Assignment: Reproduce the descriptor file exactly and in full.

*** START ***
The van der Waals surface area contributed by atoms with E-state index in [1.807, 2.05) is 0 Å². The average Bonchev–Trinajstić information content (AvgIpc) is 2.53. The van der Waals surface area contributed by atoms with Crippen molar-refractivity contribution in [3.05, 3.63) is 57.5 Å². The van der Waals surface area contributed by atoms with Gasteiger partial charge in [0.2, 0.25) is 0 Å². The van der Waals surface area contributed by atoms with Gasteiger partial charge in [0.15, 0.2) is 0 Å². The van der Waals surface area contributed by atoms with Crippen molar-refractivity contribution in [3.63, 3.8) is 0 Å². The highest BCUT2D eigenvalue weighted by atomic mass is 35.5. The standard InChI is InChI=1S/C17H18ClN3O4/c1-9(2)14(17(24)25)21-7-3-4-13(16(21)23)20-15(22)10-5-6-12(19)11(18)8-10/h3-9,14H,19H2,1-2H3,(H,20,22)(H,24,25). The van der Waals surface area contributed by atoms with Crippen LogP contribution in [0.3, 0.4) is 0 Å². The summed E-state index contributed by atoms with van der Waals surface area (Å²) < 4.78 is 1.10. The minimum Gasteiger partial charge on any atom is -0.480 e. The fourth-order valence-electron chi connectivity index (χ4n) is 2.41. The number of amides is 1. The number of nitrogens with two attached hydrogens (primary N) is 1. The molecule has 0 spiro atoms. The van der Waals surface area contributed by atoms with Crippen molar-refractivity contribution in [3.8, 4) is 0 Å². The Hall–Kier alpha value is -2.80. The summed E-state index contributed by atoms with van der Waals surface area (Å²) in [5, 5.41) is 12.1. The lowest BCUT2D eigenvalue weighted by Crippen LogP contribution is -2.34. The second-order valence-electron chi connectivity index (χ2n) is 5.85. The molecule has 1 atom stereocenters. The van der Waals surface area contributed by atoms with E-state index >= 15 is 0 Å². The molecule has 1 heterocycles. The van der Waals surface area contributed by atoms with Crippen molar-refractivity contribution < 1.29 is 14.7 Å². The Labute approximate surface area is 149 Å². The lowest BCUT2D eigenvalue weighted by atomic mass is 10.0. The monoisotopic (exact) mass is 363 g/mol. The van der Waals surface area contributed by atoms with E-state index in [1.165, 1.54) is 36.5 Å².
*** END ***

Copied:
The van der Waals surface area contributed by atoms with E-state index in [1.807, 2.05) is 0 Å². The average Bonchev–Trinajstić information content (AvgIpc) is 2.53. The van der Waals surface area contributed by atoms with Crippen molar-refractivity contribution in [3.05, 3.63) is 57.5 Å². The van der Waals surface area contributed by atoms with Gasteiger partial charge in [0.2, 0.25) is 0 Å². The van der Waals surface area contributed by atoms with Gasteiger partial charge in [0.15, 0.2) is 0 Å². The van der Waals surface area contributed by atoms with Crippen molar-refractivity contribution in [3.63, 3.8) is 0 Å². The highest BCUT2D eigenvalue weighted by atomic mass is 35.5. The standard InChI is InChI=1S/C17H18ClN3O4/c1-9(2)14(17(24)25)21-7-3-4-13(16(21)23)20-15(22)10-5-6-12(19)11(18)8-10/h3-9,14H,19H2,1-2H3,(H,20,22)(H,24,25). The van der Waals surface area contributed by atoms with Crippen LogP contribution in [0.3, 0.4) is 0 Å². The summed E-state index contributed by atoms with van der Waals surface area (Å²) < 4.78 is 1.10. The minimum Gasteiger partial charge on any atom is -0.480 e. The fourth-order valence-electron chi connectivity index (χ4n) is 2.41. The number of amides is 1. The number of nitrogens with two attached hydrogens (primary N) is 1. The molecule has 0 spiro atoms. The van der Waals surface area contributed by atoms with Crippen molar-refractivity contribution in [3.8, 4) is 0 Å². The Hall–Kier alpha value is -2.80. The summed E-state index contributed by atoms with van der Waals surface area (Å²) in [5, 5.41) is 12.1. The lowest BCUT2D eigenvalue weighted by Crippen LogP contribution is -2.34. The second-order valence-electron chi connectivity index (χ2n) is 5.85. The molecule has 1 atom stereocenters. The van der Waals surface area contributed by atoms with E-state index >= 15 is 0 Å². The molecule has 1 heterocycles. The van der Waals surface area contributed by atoms with Crippen molar-refractivity contribution < 1.29 is 14.7 Å². The Labute approximate surface area is 149 Å². The lowest BCUT2D eigenvalue weighted by atomic mass is 10.0. The monoisotopic (exact) mass is 363 g/mol. The van der Waals surface area contributed by atoms with E-state index in [1.165, 1.54) is 36.5 Å².